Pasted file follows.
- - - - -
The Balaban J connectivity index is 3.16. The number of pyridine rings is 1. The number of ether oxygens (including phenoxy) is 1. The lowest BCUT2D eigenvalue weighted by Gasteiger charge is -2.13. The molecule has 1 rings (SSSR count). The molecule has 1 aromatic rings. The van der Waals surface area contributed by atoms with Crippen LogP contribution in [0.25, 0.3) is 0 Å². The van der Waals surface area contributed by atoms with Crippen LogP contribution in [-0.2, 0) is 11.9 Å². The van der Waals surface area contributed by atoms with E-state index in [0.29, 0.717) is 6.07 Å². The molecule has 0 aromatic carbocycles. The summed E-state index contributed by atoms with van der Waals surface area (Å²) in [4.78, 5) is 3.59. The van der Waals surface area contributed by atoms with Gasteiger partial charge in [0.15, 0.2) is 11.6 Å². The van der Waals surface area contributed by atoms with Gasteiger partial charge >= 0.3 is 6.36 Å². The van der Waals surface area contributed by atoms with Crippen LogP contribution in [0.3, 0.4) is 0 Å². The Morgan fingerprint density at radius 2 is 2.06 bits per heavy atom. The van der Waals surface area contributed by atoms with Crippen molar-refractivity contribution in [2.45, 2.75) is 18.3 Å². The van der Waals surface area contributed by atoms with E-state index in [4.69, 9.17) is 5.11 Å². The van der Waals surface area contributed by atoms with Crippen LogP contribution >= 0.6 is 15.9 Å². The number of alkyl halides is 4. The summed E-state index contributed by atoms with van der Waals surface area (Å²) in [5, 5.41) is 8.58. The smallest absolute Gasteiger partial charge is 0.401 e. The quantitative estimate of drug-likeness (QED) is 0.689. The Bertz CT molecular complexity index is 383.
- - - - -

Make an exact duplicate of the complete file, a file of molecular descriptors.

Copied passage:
The Balaban J connectivity index is 3.16. The number of pyridine rings is 1. The number of ether oxygens (including phenoxy) is 1. The lowest BCUT2D eigenvalue weighted by Gasteiger charge is -2.13. The molecule has 1 rings (SSSR count). The molecule has 1 aromatic rings. The van der Waals surface area contributed by atoms with Crippen LogP contribution in [0.25, 0.3) is 0 Å². The van der Waals surface area contributed by atoms with Crippen LogP contribution in [-0.2, 0) is 11.9 Å². The van der Waals surface area contributed by atoms with E-state index in [0.29, 0.717) is 6.07 Å². The molecule has 0 aromatic carbocycles. The summed E-state index contributed by atoms with van der Waals surface area (Å²) in [4.78, 5) is 3.59. The van der Waals surface area contributed by atoms with Gasteiger partial charge in [0.15, 0.2) is 11.6 Å². The van der Waals surface area contributed by atoms with Gasteiger partial charge >= 0.3 is 6.36 Å². The van der Waals surface area contributed by atoms with Crippen LogP contribution in [0.3, 0.4) is 0 Å². The Morgan fingerprint density at radius 2 is 2.06 bits per heavy atom. The van der Waals surface area contributed by atoms with Crippen molar-refractivity contribution in [2.45, 2.75) is 18.3 Å². The van der Waals surface area contributed by atoms with E-state index in [4.69, 9.17) is 5.11 Å². The van der Waals surface area contributed by atoms with Crippen LogP contribution >= 0.6 is 15.9 Å². The number of alkyl halides is 4. The summed E-state index contributed by atoms with van der Waals surface area (Å²) in [5, 5.41) is 8.58. The smallest absolute Gasteiger partial charge is 0.401 e. The quantitative estimate of drug-likeness (QED) is 0.689. The Bertz CT molecular complexity index is 383.